Wild Horses by Claire Pinkston

for Symil

heres’s a secret: where I come from,
all the fairytales begin with 
instead, and my neck has earned
its permanent ache from looking back
even though there is no one 
left to save. in this life the window 
shares its own desolation and grief 
is stored in miniature paper cups.
some days I miss my old transformations,
the kind that turned braid spine
and hooves heartbeat. others,
I hate their necessity. I want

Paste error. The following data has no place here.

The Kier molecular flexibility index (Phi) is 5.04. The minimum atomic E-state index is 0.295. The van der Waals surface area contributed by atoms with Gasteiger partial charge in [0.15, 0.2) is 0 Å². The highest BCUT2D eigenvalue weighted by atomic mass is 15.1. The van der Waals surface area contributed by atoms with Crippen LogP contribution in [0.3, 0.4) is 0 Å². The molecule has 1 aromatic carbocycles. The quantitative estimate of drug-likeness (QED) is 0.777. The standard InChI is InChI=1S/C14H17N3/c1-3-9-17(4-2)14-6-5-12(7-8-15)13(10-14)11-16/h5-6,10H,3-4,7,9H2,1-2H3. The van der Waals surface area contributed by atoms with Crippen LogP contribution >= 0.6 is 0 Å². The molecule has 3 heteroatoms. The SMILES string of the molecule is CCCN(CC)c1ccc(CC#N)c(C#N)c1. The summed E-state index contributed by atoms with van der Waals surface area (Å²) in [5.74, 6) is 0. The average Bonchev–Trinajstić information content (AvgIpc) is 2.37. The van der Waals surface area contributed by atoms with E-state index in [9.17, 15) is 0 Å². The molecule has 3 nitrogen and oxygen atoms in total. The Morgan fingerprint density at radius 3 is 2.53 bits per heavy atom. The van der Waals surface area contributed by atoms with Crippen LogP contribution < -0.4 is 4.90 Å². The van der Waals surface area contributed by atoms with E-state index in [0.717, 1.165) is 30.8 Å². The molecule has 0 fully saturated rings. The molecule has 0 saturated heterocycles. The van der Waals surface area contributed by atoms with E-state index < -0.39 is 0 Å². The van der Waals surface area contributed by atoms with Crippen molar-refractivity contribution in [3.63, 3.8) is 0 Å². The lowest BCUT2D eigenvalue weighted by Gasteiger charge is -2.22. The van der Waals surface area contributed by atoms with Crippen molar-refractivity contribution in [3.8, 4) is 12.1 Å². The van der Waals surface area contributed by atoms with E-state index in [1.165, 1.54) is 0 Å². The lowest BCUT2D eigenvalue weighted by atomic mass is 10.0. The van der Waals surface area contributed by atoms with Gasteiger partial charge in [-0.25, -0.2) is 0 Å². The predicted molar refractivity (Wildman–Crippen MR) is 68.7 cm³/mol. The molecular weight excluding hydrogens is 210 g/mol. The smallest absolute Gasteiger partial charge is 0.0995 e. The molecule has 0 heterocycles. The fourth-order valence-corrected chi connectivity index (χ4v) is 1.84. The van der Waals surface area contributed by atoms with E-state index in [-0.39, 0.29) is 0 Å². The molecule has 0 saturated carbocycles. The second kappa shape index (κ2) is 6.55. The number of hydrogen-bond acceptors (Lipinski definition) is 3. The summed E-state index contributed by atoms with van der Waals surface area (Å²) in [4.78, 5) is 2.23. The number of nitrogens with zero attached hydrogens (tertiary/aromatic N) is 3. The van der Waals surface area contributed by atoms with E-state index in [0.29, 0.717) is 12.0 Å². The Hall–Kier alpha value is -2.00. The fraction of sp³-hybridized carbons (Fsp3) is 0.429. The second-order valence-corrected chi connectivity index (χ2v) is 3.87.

to be wantless, to give up my arms
without a second thought. like I could 
keep my pulse from slowing. the first 
time you came over, you wore a 
red dress, white socks, white shoes.
like a valentine.
I think I love you, you said, and 
my palms began filling with water.
do you see them run, mane rippling
under wind, muscle throbbing under flank?
I swear,
I swear, we’ll be home by morning.

Claire Pinkston is a seventeen-year-old biracial Black poet and writer from the San Francisco Bay Area. Her work has previously been recognized at the Scholastic Art and Writing Awards and is forthcoming in Lumiere Review, the B’K, and The Hellebore, among others. She is growing with her poetry.